The Best White Paint Colors


The selection of the right white paint for walls or trim can be much trickier than expected. Almost all white paint has a slight undertone color that becomes much more obvious once it’s on the wall. The lighting in the room and surrounding colors also subtly affect its color. The trained eyes of professional designers and painters can provide insight on undertones and guidance as to which white colors work best with a room’s style, lighting and furnishings.

Creamy Whites

  • The warm undertones of creamy white paint, which are typically yellow or red, keep rooms from feeling cold or sterile. Use creamy whites in traditional rooms with an abundance of natural wood finishes, antique accents, rustic hardware and soft lighting for a homey, lived-in feel. Cream or ivory colors lend a country farmhouse look to cabinetry and beadboard paneling.

    Benjamin Moore’s Linen White is described as a classic cream color that interior designer Laurel Bern likes to pair with a gray-toned white on trim.

    Elaine Griffin, a featured designer at Elle Decor, favors Valspar's Honeymilk as a soft, warm white that resonates on walls. Griffin has used the color on many walls and has never been disappointed.

    The color experts at Franklin Painting recommend Natural Choice by Sherwin-Williams to complement natural wood finishes on furniture or staircases. The toasty brownish-gray creates an organic and welcoming feeling.

Bright Whites

  • Bright whites look crisp and clean, reading more as pure white when used or compared to whites with more pigment and notable undertones. Bright whites are more commonly used on wall trim, cabinetry, built-in shelving and wainscoting.

    Designer and author of Elements of Style, Erin Gates, included Sherwin Williams’ Extra White in her list of favorite bright whites. Although Gates cautions these colors can look sterile or dingy on walls, she says the key is to use a matte finish.

    The same crisp, white paint can actually be used for both walls and trim by varying the sheen, as noted by designers and authors Suzanne and Lauren McGrath, who feature a hallway painted in White Dove by Benjamin Moore on their website. A matte finish on walls and semi-gloss used on trim and cabinetry creates a perfect palette of white.

    Designer Ryan White shared his favorite white paint with Rue Magazine, naming Right White by Restoration Hardware as a perfect balance of crisp, light and bright white in all types of light.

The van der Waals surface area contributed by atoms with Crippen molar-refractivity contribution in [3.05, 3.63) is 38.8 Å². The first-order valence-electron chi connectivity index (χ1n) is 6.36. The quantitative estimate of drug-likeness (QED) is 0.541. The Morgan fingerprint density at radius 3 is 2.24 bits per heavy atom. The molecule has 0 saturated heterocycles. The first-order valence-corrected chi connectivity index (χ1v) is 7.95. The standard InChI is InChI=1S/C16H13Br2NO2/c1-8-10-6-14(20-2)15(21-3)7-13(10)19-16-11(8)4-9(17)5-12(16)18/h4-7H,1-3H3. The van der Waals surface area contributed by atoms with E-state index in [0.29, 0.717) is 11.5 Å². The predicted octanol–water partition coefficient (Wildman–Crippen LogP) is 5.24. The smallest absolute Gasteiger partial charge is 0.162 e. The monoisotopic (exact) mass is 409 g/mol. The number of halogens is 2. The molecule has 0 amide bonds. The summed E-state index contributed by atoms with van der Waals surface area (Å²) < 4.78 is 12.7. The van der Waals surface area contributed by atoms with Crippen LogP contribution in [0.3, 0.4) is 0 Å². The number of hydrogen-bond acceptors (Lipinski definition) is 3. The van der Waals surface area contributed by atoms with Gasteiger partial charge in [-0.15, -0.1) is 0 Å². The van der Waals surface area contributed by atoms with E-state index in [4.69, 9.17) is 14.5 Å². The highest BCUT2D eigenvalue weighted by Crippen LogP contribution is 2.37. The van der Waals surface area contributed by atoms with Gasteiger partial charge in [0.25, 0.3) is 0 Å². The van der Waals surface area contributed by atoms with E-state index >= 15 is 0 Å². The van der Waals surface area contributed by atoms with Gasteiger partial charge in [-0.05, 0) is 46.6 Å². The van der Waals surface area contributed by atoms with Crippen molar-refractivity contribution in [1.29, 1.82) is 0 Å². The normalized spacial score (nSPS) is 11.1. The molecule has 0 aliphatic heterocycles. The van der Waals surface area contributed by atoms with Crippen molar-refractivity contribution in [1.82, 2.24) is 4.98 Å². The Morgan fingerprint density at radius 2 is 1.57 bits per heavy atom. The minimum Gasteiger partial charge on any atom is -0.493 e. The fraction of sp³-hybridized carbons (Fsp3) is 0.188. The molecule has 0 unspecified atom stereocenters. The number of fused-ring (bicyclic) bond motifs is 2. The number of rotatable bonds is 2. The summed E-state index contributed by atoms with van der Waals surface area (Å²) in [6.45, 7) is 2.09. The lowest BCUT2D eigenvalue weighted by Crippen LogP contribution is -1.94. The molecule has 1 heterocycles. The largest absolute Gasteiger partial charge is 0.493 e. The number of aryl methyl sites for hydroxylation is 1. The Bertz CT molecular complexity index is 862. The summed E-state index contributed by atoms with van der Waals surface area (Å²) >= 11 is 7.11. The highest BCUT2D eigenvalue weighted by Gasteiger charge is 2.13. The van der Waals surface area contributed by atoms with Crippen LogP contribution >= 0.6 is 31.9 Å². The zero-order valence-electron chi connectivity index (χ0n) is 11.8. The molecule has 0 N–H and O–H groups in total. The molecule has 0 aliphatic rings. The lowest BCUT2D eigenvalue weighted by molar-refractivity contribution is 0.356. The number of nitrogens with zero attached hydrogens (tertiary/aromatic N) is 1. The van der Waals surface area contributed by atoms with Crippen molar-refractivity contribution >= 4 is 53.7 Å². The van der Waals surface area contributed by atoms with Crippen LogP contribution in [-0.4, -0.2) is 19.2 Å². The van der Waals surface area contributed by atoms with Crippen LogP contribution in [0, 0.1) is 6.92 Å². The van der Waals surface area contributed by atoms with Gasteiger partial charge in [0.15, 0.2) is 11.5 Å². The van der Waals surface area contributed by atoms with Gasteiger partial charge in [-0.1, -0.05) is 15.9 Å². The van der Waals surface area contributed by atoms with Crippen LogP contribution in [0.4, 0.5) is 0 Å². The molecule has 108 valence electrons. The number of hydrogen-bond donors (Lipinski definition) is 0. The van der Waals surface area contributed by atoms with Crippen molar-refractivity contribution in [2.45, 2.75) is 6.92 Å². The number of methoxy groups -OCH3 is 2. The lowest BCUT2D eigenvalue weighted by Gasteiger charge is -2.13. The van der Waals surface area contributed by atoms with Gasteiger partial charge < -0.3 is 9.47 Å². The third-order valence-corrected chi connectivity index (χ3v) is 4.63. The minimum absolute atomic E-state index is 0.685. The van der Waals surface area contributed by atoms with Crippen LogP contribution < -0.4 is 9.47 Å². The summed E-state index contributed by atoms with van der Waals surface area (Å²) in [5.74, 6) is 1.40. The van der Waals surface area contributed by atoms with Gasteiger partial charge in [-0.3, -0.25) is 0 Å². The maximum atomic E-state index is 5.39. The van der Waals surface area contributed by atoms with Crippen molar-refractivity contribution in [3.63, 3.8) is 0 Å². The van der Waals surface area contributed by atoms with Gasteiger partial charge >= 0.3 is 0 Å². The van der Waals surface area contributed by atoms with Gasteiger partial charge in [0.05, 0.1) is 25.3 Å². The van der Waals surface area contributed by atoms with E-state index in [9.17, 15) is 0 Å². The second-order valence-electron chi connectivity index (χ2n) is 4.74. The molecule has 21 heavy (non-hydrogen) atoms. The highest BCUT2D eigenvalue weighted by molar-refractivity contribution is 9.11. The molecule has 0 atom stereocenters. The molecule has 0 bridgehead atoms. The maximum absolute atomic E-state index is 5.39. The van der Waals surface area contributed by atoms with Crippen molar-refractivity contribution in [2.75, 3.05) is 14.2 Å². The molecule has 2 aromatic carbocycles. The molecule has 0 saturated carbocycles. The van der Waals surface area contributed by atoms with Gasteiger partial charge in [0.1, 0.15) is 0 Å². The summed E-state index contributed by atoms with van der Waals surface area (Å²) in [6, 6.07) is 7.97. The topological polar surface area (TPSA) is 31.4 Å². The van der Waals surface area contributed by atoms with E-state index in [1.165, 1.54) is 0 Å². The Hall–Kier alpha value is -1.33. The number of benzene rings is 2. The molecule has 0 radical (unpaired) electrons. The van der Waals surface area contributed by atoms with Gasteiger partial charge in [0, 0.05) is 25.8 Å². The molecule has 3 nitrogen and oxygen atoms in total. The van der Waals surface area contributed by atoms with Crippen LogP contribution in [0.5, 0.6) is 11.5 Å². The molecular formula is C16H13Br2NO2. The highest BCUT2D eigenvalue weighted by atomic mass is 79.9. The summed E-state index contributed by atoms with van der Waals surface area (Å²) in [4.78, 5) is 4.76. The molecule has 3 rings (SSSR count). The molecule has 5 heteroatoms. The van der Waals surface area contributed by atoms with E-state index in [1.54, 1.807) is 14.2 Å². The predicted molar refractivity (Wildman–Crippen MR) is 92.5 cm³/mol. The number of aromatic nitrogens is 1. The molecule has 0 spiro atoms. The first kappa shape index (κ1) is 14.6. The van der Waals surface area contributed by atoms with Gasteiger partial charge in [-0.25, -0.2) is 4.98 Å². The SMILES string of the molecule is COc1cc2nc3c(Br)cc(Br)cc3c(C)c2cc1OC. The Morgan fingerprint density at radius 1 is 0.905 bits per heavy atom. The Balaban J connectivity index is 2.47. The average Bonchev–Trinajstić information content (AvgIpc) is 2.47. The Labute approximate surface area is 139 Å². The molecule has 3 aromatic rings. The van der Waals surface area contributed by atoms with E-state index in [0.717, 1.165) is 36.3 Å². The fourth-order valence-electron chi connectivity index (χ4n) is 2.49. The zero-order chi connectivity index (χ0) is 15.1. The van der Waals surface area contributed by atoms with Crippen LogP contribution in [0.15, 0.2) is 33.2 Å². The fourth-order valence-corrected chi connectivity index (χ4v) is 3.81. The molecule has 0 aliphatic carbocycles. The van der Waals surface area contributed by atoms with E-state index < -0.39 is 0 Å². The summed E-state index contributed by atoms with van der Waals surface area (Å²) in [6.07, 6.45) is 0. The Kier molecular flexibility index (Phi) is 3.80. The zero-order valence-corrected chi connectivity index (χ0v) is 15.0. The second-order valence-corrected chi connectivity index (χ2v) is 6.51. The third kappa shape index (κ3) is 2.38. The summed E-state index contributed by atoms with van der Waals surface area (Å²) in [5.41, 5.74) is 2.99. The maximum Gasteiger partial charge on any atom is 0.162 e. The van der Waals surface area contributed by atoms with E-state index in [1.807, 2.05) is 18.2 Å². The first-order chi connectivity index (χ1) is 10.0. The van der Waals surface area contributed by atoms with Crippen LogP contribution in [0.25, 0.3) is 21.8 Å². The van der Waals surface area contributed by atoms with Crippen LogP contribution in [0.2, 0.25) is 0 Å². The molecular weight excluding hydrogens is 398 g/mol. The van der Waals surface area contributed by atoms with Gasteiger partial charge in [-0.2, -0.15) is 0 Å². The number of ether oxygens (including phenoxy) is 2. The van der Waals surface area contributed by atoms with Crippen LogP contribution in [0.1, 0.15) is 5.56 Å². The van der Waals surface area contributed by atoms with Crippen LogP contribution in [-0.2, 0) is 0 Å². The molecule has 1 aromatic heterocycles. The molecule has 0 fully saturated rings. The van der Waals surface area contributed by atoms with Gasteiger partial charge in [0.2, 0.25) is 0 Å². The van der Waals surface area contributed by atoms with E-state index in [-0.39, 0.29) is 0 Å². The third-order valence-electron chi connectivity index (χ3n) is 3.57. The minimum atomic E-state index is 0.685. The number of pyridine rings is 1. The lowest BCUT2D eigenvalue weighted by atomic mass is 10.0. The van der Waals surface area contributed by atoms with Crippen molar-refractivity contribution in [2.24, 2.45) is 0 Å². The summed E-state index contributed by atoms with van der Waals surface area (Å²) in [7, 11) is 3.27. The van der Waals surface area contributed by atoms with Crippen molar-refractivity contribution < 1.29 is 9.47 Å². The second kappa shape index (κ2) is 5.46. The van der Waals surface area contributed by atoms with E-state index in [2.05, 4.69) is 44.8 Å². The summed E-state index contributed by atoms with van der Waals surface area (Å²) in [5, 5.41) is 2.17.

Cool Whites

  • Cool whites are commonly seen in kitchens and bathrooms, where they complement gray toned marble, stone flooring and stainless steel appliances. Cool whites also work well in modern and contemporary homes which tend to have an abundance of large windows and natural light. Its stark, clean ambiance complements the sleek, clean lines of modern furnishings or rooms decorated in cool hues of blue, green, gray or violet.

    Designer Rozanne Jackson favors the soft lavender undertone of Sherwin-Williams’ Spatial White for creating a romantic mood, making it an excellent choice for a bedroom.

    When asked by Elle Decor for her favorite go-to white, Kara Mann named Farrow and Ball's Great White as a color that works best in natural light, providing a perfect backdrop for calming neutrals or dynamic jewel-toned fabrics.

    TV design host, Emily Henderson, has an affinity for cool colors and names Benjamin Moore’s White Diamond as one of her top 10 go-to colors. The slight blue undertone complements the blue sofa and artwork in Henderson’s living room while becoming practically indistinguishable on walls flooded with the bright natural light coming in through the windows.

Choosing the Right White

  • Despite whether a room is modern or traditional, the lighting and dominant colors used to decorate should always be considered when choosing a white paint for walls. If a traditional-styled room has a lot of natural light streaming in, bright blue upholstery and a collection of blue and white willow ware on display, a cool white might be the best fit.

    Hold white paint sample cards against a blank sheet of white paper to help determine its undertone. Once you have narrowed your choices down, paint sample boards of your top three to four colors and move them around the room, viewing the colors under the changing light conditions throughout the day and evening. Choose the white most flattering to the room’s furnishings and lighting.

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